Timor Leste government faces no confidence vote
Associated Press , Dili, Timor Leste | Mon, 10/12/2009 12:25 PM | World
Timor Leste's government faced a no-confidence vote Monday over the release at Indonesia's request of an alleged militia leader accused of war crimes in the slayings of women, children and priests in a church a decade ago.
The opposition Fretilin party put forward the motion in the house of representatives Monday to protest Prime Minister Xanana Gusmao's order to set free Maternus Bere on Aug. 30. The Supreme Court believes the move violated the constitution and has launched an investigation.
Gusmao, an independence-era icon who began his 5-year-term in August 2007, told the legislature at the start of the debate Monday that he accepted responsiblity for Bere's release.
"It was purely a political decision for our good relationship with Indonesia," he said.
The case has become a test for the infant nation, highlighting the continuing challenge to establish an independent and viable judiciary after breaking from hundreds of years of colonialism in 2002.
If half the members present in the 65-seat body support the motion, the government will be dissolved and new elections ordered within three months in what could spark new instability. It appeared set for a close vote, with house members bitterly divided.
"The government's decision to free Mr. Maternus Bere from Becora Prison clearly violated the constitution," Fretilin's motion said. "Only a court has the power and competence to order a citizen in prison to be freed from custody."
Timor Leste is enjoying relative stability after assassination attempts against its leaders in early 2008. Even those who opposed Bere's release may not support the bill for fear of disrupting the peace. A vote was expected late Monday night, said house speaker Fernando de Araujo.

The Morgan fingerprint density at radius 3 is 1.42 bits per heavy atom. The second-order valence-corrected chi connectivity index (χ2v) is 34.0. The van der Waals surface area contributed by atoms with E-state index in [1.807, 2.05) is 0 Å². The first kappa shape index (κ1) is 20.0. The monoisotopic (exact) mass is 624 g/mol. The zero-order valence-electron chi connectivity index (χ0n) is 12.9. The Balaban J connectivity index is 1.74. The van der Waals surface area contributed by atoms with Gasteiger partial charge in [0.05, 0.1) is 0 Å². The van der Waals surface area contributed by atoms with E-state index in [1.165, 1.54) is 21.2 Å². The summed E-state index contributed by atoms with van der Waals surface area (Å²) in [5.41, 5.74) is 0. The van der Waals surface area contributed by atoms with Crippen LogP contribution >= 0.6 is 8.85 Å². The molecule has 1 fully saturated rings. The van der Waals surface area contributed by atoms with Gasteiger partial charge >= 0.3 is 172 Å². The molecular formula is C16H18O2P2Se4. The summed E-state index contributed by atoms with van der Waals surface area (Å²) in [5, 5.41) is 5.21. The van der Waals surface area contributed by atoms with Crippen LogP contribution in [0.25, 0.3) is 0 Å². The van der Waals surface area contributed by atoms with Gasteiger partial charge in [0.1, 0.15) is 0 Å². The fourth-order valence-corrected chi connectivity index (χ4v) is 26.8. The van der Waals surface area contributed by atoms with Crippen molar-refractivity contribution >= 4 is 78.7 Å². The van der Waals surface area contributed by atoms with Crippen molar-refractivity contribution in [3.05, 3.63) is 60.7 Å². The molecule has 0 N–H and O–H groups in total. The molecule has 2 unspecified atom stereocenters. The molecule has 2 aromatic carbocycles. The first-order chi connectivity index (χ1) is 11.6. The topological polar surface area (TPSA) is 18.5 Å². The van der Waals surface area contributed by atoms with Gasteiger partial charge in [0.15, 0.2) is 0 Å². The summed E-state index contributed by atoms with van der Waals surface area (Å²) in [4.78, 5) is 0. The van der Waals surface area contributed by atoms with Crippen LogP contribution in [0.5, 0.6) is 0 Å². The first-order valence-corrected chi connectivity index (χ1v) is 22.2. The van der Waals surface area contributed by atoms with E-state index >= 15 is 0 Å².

An Indonesia national, Bere had been at large for 10 years until his arrest on Aug. 8 after crossing into East Timor from Indonesia for a family gathering.
Bere is one of the alleged leaders of the 1999 Suai massacre, when pro-Indonesia militias killed dozens and possibly hundreds of people sheltering in the village during the bloody aftermath of East Timor's referendum for independence that left at least 1,000 people dead.
Preparations for his trial were underway when he was handed over to the Indonesian Embassy as the nation marked the 10th anniversary of the historic Aug. 30 vote for independence, in which the nation of 1.1 million chose to break from Indonesia after 24 years of occupation.
Indonesia waited for confirmation of Bere's hand-over before sending officials to Dili, Timor Leste's capital, to attend a public ceremony with President Jose Ramos-Horta, an Indonesian Foreign Ministry spokesman has said.
Human rights groups say the handover demonstrated the weakness of the judiciary and that giving in to the political demands of powerful neighbor Indonesia undermined democratic institutions.
The United Nations has expressed concern and called for Timor Leste's leaders to abide by international law. Arrest warrants issued by a U.N.-backed serious crimes unit are outstanding for nearly 400 suspects in the 1999 violence, but Timor Leste has favored reconciliation rather than prosecution.